Maks Levin, the Ukrainian photojournalist whose body was recovered near Kyiv earlier this month, was passionate about documenting the defence of his country against Russian invaders, his partner told VICE World News.
Levin, 40, who was working for news agency Reuters and other outlets, had been on the front line in east and central Ukraine covering the invasion since it began on February 24th. He went missing on March 13th.
His body was found by his burned car in Huta Mezhyhirska, a village near Kyiv which had been over-run by Russian soldiers. He had sustained two gunshot wounds to the head. Ukrainian officials, who are investigating his killing, believe he was shot by Russians despite having a press jacket and being unarmed.
Levin’s up-close images of Ukrainian soldiers were featured globally, including in a story for VICE World News. In that piece he said he would stay capturing the war from the danger zone until he was physically unable to, because “these soldiers are my friends”.
Levin’s partner, Zoriana Stelmakh, knew something was wrong because he always stayed in touch with her. On the 1st of April one of Levin’s friends and a soldier knocked at the door of the couple’s home near Kiev to tell her his body had been found.
Stelmakh, 24, told VICE World News via Zoom that Maks, a dedicated father to four sons from two previous marriages, was passionate about documenting the courage of those forced to defend their country.
“He wanted to show the kind of people who are fighting for Ukraine, that these soldiers are all sons, fathers and brothers, human beings defending their family and kids from the enemy. He was also really sensitive and he had a feeling for people. If there’s one thing that sums Maks’s work up, is that he showed the truth.”
On Monday, the day after his funeral Levin’s family were presented with the Order of Courage, awarded posthumously to the photojournalist, by Ukraine’s President Volodymyr Zelenskyy.
Stelmakh, who met and fell in love with Levin on a kayaking trip last April, said he was an adventurous man who was “thirsty for life”, but who had no truck with “fancy stuff” like award ceremonies or even restaurants.
“He would just say, ‘Give me borscht or cheese pancakes, I love them’. He would be laughing at us getting this award. He always said he doesn’t need awards. Even at his own funeral he would have laughed, saying, ‘Hey guys what have you done?’.”
She said Levin was a loving father to his sons, who were unable to attend his funeral because they had been evacuated outside of Ukraine, and wanted them to grow up brave, strong and honest.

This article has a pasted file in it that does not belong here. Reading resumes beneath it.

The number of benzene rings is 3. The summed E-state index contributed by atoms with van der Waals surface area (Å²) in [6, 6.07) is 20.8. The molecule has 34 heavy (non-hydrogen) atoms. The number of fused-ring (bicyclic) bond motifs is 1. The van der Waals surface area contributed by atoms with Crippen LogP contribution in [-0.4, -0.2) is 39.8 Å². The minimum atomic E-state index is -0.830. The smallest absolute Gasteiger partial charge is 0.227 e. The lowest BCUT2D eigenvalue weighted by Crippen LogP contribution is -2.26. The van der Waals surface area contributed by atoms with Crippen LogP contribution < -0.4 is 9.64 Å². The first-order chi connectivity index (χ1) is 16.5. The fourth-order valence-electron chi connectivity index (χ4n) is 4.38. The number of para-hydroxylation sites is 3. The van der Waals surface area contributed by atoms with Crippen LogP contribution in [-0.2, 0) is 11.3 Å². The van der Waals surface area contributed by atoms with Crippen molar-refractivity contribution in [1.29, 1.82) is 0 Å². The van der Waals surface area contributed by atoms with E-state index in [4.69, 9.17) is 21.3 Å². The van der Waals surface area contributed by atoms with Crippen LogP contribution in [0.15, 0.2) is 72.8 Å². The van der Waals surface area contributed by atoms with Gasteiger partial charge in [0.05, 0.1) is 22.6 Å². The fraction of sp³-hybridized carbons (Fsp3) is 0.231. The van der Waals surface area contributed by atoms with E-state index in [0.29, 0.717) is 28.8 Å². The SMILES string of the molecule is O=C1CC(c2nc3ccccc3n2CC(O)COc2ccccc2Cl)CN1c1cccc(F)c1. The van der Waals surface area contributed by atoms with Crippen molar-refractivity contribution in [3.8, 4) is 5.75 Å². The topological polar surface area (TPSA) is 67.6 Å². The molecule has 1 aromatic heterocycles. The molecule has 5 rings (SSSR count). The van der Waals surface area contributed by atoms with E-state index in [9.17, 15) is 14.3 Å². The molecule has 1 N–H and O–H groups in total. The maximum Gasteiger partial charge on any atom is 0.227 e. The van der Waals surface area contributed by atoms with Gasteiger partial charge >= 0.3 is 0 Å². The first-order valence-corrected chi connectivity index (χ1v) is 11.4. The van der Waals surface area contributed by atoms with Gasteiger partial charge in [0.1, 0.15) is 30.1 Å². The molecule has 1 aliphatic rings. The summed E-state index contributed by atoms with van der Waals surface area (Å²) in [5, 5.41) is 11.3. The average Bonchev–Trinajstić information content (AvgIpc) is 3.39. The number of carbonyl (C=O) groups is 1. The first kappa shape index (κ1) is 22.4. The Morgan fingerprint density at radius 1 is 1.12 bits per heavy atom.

Levin, who was from Kyiv, became dedicated to covering the defence of his country since the war in Ukraine against Russian backed separatists in 2014, from which he narrowly escaped with his life while covering the Battle of Ilovaisk, which saw the slaughter of around 400 Ukrainian soldiers who had been promised a safe corridor out of the city.
According to Stelmakh, Levin had warned her and his friends in November that Russia would invade. When he was stocking up on food and taking cash out of the bank, others were telling him not to panic. She remembers him telling her that when the invasion happened, he would be on the front line with his camera, because that was “where I’m supposed to be”.
“He had huge courage, he was not scared of anything and since 2014 he never let the war go. It was his life, it was his heart. Because he really loved Ukraine, he wanted his country to be free,” said Stelmakh.
“A lot of journalists want to see their picture on the front page of the New York Times, but to Maks it was not for show, it was personal. He wanted the world to see what was going on, to see the truth. He said he hoped a photograph could stop the war.”
She said Levin saw this war as black and white, good versus bad, with no grey areas. “Like the soldiers he was with, with all his heart and soul, he hated what the Russians have done to Ukraine. This time he told me that as soon as taking pictures stopped being meaningful, he would take a gun and fight.”
Like tens of thousands of Ukrainians, Stelmakh is dealing with intense feelings of loss, anger and fear. Her brother is a soldier fighting in the east of Ukraine.
“We didn't deserve this. It is too much pain. A lot of our bravest men, our most honourable people, have died, good people, our dearest friends, sons, brothers, and loved ones. We have already lost so much in this war.
“But the thing is, you know, we can’t give up. At Maks’s funeral there was a lot of talk with his friends, about how we have to put all this hate and anger, not be like they [the Russian invaders] are, but towards being good people doing good stuff, to help people in the most dangerous areas, to bring them food and medicine. We cannot cross the line like them.’
On Friday, an exhibition in memory of Levin’s work will be held at the Pilecki Institute in Berlin.